"The tweet that prompted the Star to check my Twitter account was on Sept. 21, a Tuesday, when I mocked KOLD for using the wrong spelling of a word," Pedersen said in a follow-up e-mail to the Weekly. "The Star found out about it on Sept. 22, a Wednesday, when someone from KOLD brought it to their attention, and (that) was the same day that I was reamed for that and other tweets they'd then seen after reviewing my account.

"The Star claims, though, that I re-tweeted KOLD's comment on Sept. 24, a Friday, two days AFTER being talked to about the inappropriateness of my comments. This would make it look like I was admonished and just flat-out ignored their warnings."

But Pedersen said no such record exists, and the only reposting that occurred was on his MySpace account on Sept. 21, before he was reprimanded.

Star management would not say if it monitored Pedersen's account beforehand—which would seem appropriate if he was indeed chastised for criticizing the organization publicly earlier in the year—nor would it say whether it monitors the social-media postings of other employees. Star officials would not even say whether a terms-of-use memorandum exists.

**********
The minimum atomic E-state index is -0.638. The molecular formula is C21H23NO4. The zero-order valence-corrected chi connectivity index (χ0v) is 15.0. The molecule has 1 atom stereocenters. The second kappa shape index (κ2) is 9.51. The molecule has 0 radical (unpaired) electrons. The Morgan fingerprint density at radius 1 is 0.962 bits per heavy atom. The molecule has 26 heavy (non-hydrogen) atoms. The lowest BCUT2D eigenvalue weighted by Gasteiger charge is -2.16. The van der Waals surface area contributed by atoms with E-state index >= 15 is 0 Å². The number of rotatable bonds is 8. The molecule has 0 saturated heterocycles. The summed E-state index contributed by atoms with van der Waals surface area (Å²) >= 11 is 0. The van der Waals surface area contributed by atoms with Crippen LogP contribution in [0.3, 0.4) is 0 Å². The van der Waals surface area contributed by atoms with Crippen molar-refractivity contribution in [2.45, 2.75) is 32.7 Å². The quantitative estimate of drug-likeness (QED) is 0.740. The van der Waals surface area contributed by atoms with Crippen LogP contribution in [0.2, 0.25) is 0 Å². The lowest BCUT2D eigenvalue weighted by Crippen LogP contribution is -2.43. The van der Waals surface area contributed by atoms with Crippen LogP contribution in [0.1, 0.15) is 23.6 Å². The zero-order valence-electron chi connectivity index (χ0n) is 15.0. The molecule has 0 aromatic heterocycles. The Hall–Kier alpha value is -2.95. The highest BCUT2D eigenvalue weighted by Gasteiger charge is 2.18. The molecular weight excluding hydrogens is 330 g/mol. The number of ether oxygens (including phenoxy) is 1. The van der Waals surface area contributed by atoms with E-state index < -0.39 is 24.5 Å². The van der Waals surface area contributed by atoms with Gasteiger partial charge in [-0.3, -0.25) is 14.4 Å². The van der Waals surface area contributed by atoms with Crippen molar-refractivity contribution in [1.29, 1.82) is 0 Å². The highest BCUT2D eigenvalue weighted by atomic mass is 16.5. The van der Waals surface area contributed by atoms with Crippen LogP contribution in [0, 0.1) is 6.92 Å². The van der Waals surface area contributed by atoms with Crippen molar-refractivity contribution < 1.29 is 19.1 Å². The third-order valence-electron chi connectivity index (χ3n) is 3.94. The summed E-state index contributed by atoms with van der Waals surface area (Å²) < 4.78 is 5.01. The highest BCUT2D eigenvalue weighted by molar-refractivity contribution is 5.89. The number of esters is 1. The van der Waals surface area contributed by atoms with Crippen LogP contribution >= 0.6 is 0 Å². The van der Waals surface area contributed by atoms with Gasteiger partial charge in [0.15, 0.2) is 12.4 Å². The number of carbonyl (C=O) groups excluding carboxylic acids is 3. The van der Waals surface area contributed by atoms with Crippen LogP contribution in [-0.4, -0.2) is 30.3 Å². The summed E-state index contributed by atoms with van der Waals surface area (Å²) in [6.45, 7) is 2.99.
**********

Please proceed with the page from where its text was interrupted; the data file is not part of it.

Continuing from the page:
"I can look back and say ... I wish they would have said something: 'Hey, we want you to draw traffic to the website, but we don't want you to do it in a way that might offend anybody,'" Pedersen said. "I was telling my editor and telling people how I was writing, although not exactly specifying what I was saying, and it got no reaction whatsoever of, 'Oh, don't do that.' When they pulled me in, in September, had they said, 'Let's find a better way of doing this,' it (would have been) a little bit more of a work-together kind of thing."

A determination on Pedersen's case could be made shortly.